Raw Milk Yogurt

May 16th, 2009 / Comments 1

At the Norwich Farmers’ Market this morning I stopped to chat with Kathy Barrett from On The River Farm, my source for local, organic, raw, Guernsey milk. With half a gallon, I can make yogurt for the week and have enough milk to last til next Saturday’s market.
milk+01+ Raw Milk Yogurt

Yogurt is extraordinarily simple to make.  Here’s how I made it.The only special equipment needed is an instant read thermometer. Milk is transformed into yogurt by bacteria fermentation.  A tablespoon of plain yogurt, either homemade or store bought, is the source of Lactobacillus, called the ‘starter’.

Yogurt

Begin with a quart of milk – raw, pasteurized, full fat, skim, or 2% fat will all work. Heat the milk to 180 degrees to get rid of any uninvited bacteria. In my microwave it takes about four minutes. Boiled milk makes a mess so I keep a close eye and check the temperature every minute.  Cool to 105 degrees.

Stir in one tablespoon room temperature yogurt. Mix well and pour mixture into individual jars or into one large container. Cover containers and place in the ‘warm environment’. I use a small cooler with a tea towel in the bottom, two large tin cans filled with hot tap provide the necessary warmth.  An oven can also be heated with hot water.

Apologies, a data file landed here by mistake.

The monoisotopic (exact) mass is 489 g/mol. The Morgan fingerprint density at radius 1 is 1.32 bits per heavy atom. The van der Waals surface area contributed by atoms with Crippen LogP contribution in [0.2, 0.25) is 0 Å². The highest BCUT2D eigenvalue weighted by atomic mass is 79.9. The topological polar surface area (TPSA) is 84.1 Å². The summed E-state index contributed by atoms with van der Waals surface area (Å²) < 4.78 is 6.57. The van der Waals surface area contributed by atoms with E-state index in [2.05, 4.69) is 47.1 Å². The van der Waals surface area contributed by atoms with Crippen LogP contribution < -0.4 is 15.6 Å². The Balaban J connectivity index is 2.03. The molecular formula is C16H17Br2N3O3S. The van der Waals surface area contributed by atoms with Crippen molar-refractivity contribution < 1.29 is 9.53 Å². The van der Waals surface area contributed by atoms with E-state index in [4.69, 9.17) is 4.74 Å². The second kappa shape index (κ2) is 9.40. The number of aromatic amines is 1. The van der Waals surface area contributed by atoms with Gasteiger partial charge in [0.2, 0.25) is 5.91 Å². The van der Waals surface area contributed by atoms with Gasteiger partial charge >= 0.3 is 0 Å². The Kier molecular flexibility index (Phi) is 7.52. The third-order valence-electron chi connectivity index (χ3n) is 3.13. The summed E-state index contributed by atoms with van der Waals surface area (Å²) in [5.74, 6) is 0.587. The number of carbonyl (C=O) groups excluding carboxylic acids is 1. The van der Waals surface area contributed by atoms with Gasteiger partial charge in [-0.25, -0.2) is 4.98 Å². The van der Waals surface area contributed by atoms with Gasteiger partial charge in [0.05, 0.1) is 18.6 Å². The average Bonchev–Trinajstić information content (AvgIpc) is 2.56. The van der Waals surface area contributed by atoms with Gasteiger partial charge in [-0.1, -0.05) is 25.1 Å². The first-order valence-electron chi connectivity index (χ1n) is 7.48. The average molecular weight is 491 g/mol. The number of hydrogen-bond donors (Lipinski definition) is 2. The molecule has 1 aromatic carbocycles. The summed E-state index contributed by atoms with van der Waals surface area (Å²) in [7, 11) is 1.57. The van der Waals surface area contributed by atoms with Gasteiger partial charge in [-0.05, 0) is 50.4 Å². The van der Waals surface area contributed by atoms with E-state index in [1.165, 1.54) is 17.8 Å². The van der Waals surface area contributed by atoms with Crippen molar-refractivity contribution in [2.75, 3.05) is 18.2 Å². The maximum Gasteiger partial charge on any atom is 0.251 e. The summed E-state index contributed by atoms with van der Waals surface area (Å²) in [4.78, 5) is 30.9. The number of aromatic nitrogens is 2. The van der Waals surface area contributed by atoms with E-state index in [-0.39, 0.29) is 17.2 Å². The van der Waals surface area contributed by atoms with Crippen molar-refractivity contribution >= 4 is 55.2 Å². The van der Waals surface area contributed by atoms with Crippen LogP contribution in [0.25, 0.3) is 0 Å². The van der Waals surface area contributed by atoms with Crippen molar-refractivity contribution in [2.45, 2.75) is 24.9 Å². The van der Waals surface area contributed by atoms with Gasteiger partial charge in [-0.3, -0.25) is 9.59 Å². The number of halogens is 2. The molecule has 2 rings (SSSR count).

Fermentation takes a between four and seven hours in a warm, between 100 and 106 degrees, environment. Check the consistency of the yogurt and the temperature of the ‘environment’ every hour. If it cools to below 100 degrees reheat hot water in the tins. Yogurt is ready when it has reached the consistency of custard.

This recipe makes a quart of yogurt that will fill four eight ounce canning jars. Refrigerated, the yogurt will last til the Farmer’s Market next Saturday. Remember to save a tablespoon of yogurt to use as the starter for next weeks batch.

More ‘starter’ will neither speed the process nor make better yogurt. Too much ‘starter’ results in sour and watery yogurt.

Plain yogurt is great on its own, or can be dressed up with the addition of fresh fruit or berries. Vermont maple syrup on top is heavenly.

Yogurt cheese is a post for another day.

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• One Response to “Raw Milk Yogurt”

  • Michael says:

    This post brings back fond memories of when i was a graduate student and used to make yogurt for myself. I went to school in Bowling Green, KY, which, at the time, wasn’t the easiest place to find many kinds of foods, not to mention real yogurt. There were a number of times when i got distracted, or just plain forgot, that I had yogurt warming in the overn and it overcooked. A couple of times, I had to drive to Nashville for yogurt so I could make another batch. Of course, not too long after that I learned that I was lactose-intolerant, so though I like yogurt (esp. Greek-style yogurt) a lot, I don’t eat much of it any more.

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